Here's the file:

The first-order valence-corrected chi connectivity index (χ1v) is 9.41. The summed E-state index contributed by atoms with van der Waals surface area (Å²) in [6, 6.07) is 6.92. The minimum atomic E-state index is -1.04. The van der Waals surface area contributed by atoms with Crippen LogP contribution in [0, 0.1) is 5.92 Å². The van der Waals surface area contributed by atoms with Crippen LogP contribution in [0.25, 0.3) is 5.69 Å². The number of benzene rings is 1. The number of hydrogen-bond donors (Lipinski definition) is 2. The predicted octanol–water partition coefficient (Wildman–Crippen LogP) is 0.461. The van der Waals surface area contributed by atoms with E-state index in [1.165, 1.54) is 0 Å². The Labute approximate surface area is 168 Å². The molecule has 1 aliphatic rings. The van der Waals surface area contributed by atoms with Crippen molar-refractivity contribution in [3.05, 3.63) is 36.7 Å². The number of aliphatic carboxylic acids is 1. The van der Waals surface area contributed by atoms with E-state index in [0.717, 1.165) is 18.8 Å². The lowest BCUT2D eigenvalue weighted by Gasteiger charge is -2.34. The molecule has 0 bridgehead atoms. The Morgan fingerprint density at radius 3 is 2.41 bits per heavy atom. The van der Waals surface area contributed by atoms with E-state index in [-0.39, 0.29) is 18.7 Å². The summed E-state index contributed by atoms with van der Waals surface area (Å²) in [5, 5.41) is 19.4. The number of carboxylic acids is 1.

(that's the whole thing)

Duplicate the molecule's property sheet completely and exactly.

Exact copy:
The first-order valence-corrected chi connectivity index (χ1v) is 9.41. The summed E-state index contributed by atoms with van der Waals surface area (Å²) in [6, 6.07) is 6.92. The minimum atomic E-state index is -1.04. The van der Waals surface area contributed by atoms with Crippen LogP contribution in [0, 0.1) is 5.92 Å². The van der Waals surface area contributed by atoms with Crippen LogP contribution in [0.25, 0.3) is 5.69 Å². The number of benzene rings is 1. The number of hydrogen-bond donors (Lipinski definition) is 2. The predicted octanol–water partition coefficient (Wildman–Crippen LogP) is 0.461. The van der Waals surface area contributed by atoms with E-state index in [1.165, 1.54) is 0 Å². The Labute approximate surface area is 168 Å². The molecule has 1 aliphatic rings. The van der Waals surface area contributed by atoms with Crippen molar-refractivity contribution in [3.05, 3.63) is 36.7 Å². The number of aliphatic carboxylic acids is 1. The van der Waals surface area contributed by atoms with E-state index in [0.717, 1.165) is 18.8 Å². The lowest BCUT2D eigenvalue weighted by Gasteiger charge is -2.34. The molecule has 0 bridgehead atoms. The Morgan fingerprint density at radius 3 is 2.41 bits per heavy atom. The van der Waals surface area contributed by atoms with E-state index in [-0.39, 0.29) is 18.7 Å². The summed E-state index contributed by atoms with van der Waals surface area (Å²) in [5, 5.41) is 19.4. The number of carboxylic acids is 1.